This blog is defunct! Check out my new music blog at Sonicrampage.org.
This week Slate has been running a series by Sarah Lyall, a New York Times bureau reporter in London, called 'An American Perspective on the British Press', which is both quite good and quite annoying, because I had been toying with writing just such a piece.
One thing that I, and the rest of my family for that matter, have always enjoyed about British broadsheets (the serious newspapers, as opposed to the tabloids, which I'll get to later in this post) is how much less seriously they take themselves than their American counterparts. This is particularly true in regards to objectivity, for so long the Holy Grail of American journalism, because British papers make no pretense of following higher principles. As openly partisan institutions, they are generally a lot more fun to read than, say, the serially stuffy New York Times. This straight-forward angling worries Lyall, who says that "With so many points of view, so much spinning, and so much news-page editorializing...it can seem impossible to answer the simplest of questions: What happened yesterday?" While I can understand her position as someone who has grown up with the American journalist tradition and (presumably) went to the kind of journalism school that hammers home the importance of objectivity, I don't think it's that big a deal. Once you've cracked the codes as to who the papers are writing for (The Guardian for bearded and be-sandaled geography teachers, The Daily Telegraph for harrumphingly retired colonels in the Home Counties, The Daily Mail for net-curtain twitching Middle England) then it is quite easy to correct in your mind for bias and reach some kind of objective understanding of what happened.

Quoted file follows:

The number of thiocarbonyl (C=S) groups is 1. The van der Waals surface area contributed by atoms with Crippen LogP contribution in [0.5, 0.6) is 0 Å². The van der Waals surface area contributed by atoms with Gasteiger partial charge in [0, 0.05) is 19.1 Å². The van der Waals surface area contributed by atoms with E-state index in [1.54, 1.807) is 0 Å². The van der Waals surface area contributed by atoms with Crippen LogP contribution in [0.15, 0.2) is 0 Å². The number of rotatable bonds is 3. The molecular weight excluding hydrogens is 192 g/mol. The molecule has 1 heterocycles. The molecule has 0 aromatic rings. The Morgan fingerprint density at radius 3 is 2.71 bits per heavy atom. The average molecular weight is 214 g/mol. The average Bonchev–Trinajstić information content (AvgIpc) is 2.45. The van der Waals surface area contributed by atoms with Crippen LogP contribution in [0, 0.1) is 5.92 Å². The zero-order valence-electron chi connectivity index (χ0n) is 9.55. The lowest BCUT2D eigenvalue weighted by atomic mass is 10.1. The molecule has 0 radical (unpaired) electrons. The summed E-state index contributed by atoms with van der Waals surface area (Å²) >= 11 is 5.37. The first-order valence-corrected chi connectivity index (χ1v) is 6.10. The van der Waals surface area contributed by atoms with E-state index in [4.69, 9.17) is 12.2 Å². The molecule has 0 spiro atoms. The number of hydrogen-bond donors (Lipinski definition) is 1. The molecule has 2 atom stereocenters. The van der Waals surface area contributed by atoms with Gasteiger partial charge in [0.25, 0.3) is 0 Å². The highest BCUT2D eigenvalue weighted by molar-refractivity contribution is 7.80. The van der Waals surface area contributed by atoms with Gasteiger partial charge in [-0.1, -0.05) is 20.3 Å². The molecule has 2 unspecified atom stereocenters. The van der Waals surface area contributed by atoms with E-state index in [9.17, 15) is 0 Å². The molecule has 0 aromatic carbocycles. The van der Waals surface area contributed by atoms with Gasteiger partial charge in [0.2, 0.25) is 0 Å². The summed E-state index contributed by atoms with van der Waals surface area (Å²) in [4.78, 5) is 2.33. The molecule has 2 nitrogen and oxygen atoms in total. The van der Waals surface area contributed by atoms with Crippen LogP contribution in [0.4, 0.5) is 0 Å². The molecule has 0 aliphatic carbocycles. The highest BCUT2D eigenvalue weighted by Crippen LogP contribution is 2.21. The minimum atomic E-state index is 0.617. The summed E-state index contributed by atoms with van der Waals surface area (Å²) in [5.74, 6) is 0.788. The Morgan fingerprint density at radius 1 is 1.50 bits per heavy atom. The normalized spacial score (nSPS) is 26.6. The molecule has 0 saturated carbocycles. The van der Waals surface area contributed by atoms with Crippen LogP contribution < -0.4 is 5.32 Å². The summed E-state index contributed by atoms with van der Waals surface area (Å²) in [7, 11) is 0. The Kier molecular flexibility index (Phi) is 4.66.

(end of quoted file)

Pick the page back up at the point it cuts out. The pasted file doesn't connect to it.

In fact, using this technique, the easiest way is to buy multiple papers, like my parents do. They get both The Guardian and The Times, and generally figure that the truth lies somewhere between what is presented by the two of them. Personally, I like the fact that the different parts of the British media are quite open about their ideological biases, unlike the constipated liberalism of the NYT that hides under its status of 'the paper of record' or Fox News's ludicrous 'We Report, You Decide' motto.
But that's the broadsheets, which, although they seem quite remarkable to American eyes, are nothing compared to the feral alien-ness of the tabloids. Sure, there are tabloid newspapers in American cities, but they are but a pale shadow of their British counterparts. The two we've got here in New York, The Daily News and The New York Post come across as sober and starchy compared to the salacious prurience of the British 'red tops'. The New York tabloids cover celebrity gossip to a certain degree, as well as weird stories, but are nowhere near as single-minded in their hounding of their celebrity quarries, nor are they as funny. Perhaps my favorite tabloid in Britain is the Evening Standard, which is the London evening paper run by Associated Media. Quite often I would disagree very strongly with its right-wing politics, but what I've always enjoyed about is that it is so shamelessly what it is, and glories in it: maniacally London-supremacist, open when it hates someone (whoever their photo editor is is particularly cruel), and prone to publishing all kinds of scaremongering and salacious nonsense. It doesn't take itself seriously, unlike the New York tabloids (which sort of do, although the News is a much better paper than the Post), and is consequently all the better for it.
I think that the differences between the American and British mainstream media can also explain part of the reason that political blogging has made less of an impact in Britain. In America, the media has, until quite recently, generally been quite neutered. This is especially true outside of big cities where decades of media consolidation have reduced local papers to collections of clippings from the wires. Much of the American media has been, for decades, lacking the pizzaz of the British press, that entertainment quotient, that passion. In reveling in its own somnolent sobriety, it has completely ignored the fact that a lot of people want to read something fiery, with open and unashamed bias, and that most people who are serious consumers of media are sophisticated enough to decode what is presented to them. Thus they've left the door open for the bloggers to build substantial audiences quickly, because the bloggers are genuinely providing something different from the American mainstream media: open spin on the day's events for the portion of the population that wants it. In Britain, contrastingly, the media provides, cheerfully, the full range of bias already, such that the biggest British bloggers only attract a small fraction of the traffic that goes to American sites like Instapundit and Daily Kos.